Leeds in 1972 - The days of mile-long queues for concessionary coal

The queues were to the coal depot where a mile long.
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These two photos rewind back to January 1972 ahead of a national miners' strike.

The first shows a miner and his family collecting concessionary coal at Robin Hood Colliery at Rothwell.

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Children helped their parents fill sacks as miners collected orders that were up to six weeks overdue as a result of an overtime ban. This was the last chance to pick up fuel before the strike began.

PIC: West Yorkshire Archive ServicePIC: West Yorkshire Archive Service
PIC: West Yorkshire Archive Service
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25 photos to take you back to Leeds in 1972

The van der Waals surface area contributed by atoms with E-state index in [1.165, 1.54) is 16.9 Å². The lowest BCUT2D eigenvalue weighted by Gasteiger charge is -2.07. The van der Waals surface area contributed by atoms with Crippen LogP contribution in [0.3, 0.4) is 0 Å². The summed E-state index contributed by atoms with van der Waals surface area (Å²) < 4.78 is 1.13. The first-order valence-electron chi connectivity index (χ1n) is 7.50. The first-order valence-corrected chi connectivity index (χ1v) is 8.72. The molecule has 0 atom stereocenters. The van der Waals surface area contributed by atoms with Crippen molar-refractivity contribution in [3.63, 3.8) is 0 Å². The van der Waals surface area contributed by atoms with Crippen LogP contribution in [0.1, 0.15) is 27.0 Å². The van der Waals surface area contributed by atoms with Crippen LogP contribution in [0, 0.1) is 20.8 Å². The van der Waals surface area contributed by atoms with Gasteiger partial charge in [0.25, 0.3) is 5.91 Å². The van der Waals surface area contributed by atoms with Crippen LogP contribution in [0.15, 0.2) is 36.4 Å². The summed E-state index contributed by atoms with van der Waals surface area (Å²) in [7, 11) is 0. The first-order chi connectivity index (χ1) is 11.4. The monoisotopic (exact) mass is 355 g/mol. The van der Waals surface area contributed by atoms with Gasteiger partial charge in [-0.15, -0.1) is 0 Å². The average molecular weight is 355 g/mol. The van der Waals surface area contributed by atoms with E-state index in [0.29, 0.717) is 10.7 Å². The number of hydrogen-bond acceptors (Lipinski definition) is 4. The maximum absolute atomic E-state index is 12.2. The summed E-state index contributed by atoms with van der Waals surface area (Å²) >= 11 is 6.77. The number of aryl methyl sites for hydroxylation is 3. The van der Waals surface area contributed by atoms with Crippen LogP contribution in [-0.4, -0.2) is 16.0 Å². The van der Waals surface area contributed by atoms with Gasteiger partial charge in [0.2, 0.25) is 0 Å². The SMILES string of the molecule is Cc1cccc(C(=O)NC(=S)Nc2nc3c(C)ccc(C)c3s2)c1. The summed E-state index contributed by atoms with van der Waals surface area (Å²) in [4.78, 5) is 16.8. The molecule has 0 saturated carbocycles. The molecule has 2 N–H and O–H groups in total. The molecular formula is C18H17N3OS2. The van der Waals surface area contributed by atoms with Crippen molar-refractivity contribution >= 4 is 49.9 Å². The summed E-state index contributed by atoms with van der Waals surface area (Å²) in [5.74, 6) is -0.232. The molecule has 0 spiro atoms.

The second shows a miner at Old Charlesworth coke and coal depot at Robin Hood seen collecting concessionary coal in cars and trucks formed a queue over a mile long.

The 1972 UK miners' strike was a major dispute over pay between the National Union of Mineworkers (NUM) and the Conservative Edward Heath government.

The strike began on January 9, 1972, and ended on February 28, 1972, when the miners returned to work.

PIC: West Yorkshire Archive ServicePIC: West Yorkshire Archive Service
PIC: West Yorkshire Archive Service
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The two photos are published courtesy West Yorkshire Archive Service, which collects and looks after the unique documentary heritage of the region dating from the 12th century to the present day - more than 800 years of local history. It also runs Catablogue, an online blog dedicated to preserving the past, serving the present and protecting the future.


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